Invisible Illness Awareness Week is September 10 – 16, 2012. It’s time to commiserate with those who have invisible illnesses like fibromyalgia, chronic fatigue symptom, lyme disease, and Dysautonomias such as POTS. If you have one of these pesky illnesses maybe it’s time to share your story to help educate others.
Those of us who have an invisible disease, in my case fibromyalgia, find ourselves in sometimes an unusual and uncomfortable situation. Even though there’s tons of information available on fibromyalgia and other invisible diseases people and physicians alike will look at us like we’re totally healthy and just are looking for sympathy, don’t want to work, or maybe looking for drugs. They can’t see it so it’s not there. This is one of the main reasons Invisible Illness Awareness Week is so important.
I would like to defer to a woman in New Zealand, her name is Nix, who has written a couple really good articles on how she deals with her illnesses (notice the plural) and the definition she has compiled on what chronic pain is. I think she has done a wonderful job of putting it into terms most people can understand with links to the terminology for further information. Visit her blogs at painmonth.com. She makes my problems seem miniscule in some ways compared to hers. Sometimes we need to look at someone else to realize how not-so-bad-off we are.
Yes, I hurt. No, I can’t think straight. My muscles are screaming – Good Grief Don’t Touch Me! I can’t go to the car show today I hurt, my stomach is upset, I haven’t slept in three nights, I can’t think, and on and on the symptoms go. Does this sound familiar? If you have any of the invisible diseases that give chronic pain it probably does.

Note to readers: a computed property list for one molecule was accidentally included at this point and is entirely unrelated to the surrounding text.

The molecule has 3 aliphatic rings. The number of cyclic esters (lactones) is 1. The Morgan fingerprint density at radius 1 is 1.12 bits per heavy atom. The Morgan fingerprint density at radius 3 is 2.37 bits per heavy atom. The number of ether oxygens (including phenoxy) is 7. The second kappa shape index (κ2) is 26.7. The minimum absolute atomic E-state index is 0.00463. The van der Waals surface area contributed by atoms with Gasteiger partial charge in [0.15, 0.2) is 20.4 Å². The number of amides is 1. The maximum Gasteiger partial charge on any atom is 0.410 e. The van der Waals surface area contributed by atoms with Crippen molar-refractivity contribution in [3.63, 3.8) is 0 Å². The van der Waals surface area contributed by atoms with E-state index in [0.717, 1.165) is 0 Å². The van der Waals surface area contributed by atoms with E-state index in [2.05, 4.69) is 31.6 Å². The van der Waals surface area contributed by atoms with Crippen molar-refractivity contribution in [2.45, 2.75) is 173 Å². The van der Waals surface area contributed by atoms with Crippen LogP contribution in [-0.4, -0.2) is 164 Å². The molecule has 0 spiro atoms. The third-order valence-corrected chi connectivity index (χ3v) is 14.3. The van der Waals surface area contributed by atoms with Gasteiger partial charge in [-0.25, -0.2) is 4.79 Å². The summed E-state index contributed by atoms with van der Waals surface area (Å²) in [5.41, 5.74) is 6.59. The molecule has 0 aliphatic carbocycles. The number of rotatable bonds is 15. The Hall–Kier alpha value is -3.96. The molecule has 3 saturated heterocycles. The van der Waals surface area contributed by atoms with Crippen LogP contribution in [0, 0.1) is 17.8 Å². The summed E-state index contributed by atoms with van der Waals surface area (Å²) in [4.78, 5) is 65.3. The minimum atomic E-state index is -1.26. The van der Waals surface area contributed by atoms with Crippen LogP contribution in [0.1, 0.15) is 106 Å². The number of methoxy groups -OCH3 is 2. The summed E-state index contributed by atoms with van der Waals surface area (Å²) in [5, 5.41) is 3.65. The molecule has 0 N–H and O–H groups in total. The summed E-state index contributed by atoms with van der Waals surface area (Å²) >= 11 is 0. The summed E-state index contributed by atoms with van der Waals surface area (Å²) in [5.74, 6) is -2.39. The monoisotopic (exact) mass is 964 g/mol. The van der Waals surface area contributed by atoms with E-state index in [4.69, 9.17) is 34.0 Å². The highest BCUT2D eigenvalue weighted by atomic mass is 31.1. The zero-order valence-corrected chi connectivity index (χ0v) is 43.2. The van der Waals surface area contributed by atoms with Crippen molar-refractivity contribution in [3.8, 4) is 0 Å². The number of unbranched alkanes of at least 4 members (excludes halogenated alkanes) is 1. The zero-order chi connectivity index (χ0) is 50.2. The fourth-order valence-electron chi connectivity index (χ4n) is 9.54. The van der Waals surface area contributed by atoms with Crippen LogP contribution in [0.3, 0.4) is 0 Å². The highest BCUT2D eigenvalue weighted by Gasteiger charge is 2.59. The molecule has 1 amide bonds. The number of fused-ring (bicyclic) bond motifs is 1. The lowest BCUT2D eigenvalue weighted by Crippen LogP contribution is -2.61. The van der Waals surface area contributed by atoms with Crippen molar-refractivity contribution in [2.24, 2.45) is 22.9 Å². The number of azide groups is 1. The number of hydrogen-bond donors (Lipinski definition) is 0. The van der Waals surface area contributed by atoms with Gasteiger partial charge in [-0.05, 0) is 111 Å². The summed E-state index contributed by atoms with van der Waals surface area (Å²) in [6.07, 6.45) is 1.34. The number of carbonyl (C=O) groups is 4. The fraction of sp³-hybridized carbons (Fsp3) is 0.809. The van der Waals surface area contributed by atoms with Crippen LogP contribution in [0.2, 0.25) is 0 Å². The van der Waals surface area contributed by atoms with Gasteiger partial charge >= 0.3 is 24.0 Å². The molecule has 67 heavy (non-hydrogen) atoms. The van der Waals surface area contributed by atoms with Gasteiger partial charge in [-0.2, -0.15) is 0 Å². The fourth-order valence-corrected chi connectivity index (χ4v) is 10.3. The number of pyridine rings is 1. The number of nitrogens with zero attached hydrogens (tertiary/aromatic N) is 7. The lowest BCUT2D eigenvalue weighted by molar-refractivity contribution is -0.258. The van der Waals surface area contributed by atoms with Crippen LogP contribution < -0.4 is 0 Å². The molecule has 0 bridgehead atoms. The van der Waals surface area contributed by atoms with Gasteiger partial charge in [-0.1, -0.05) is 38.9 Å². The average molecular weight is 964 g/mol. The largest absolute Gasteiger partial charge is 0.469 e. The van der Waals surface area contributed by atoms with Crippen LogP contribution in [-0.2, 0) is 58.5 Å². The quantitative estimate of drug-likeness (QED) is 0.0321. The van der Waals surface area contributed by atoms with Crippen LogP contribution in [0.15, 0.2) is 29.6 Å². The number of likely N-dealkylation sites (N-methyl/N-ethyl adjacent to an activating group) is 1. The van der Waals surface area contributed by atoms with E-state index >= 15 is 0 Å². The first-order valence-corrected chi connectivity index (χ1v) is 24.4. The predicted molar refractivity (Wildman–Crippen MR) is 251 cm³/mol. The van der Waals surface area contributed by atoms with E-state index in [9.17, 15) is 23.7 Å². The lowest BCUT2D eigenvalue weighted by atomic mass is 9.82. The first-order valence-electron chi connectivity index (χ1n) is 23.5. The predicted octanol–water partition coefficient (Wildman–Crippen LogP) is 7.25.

It’s when all of these things are happening, sometimes all at once, you wonder if anyone else is like this. For those new to an invisible illness, yes there are millions of us out there that feel this way. Many of us have more than one illness to deal with at a time. The combination of chronic fatigue symptom and fibromyalgia is quite common as is fibromyalgia and lyme disease. Combinations of other invisible diseases are common too but these are two that have appeared in several articles and comments that I have read.
Invisible Illness Awareness Week is a good time to remind your doctor, family and friends that what you have is real. Even if your symptoms haven’t been diagnosed as an invisible illness keep talking to your doctor, family and friends until they realize that you’re not faking and that you indeed do need help. If your employer isn’t aware of your situation now might be a good time to fill them in so they know what’s going on when you have a bad day. It’s the only way that he or she will be able to understand when or if you can’t do something.
Most employers are understanding and will help create surroundings that better suit your situation. Things like flourescent lighting, air conditioning blowing directly on you, constant noise, a bad chair and a host of other things can contribute to your symptoms. Invisible Illness Awareness Week would be a good time to discuss any changes you feel would help you do your job not only easier but better.
Use the week of September 10 – 16, 2012 to help yourself and to help others learn and understand what you go through each day. Don’t think of it as looking for pity, look at it as a teaching opportunity. If you encounter someone who has been recently diagnosed go ahead and ask them if they would like more information and have a list of websites or a packet of articles to give them. If they ask about your own experience don’t be afraid to share. Even old timers want to find out if there’s something different to try. Often the tried methods aren’t so true any longer and maybe something new will work better. And don’t forget to talk to your doctor. Be completely honest about how you feel, your pain level, and your frustration. It’s the only way he or she will be able to help.
God bless each and every one,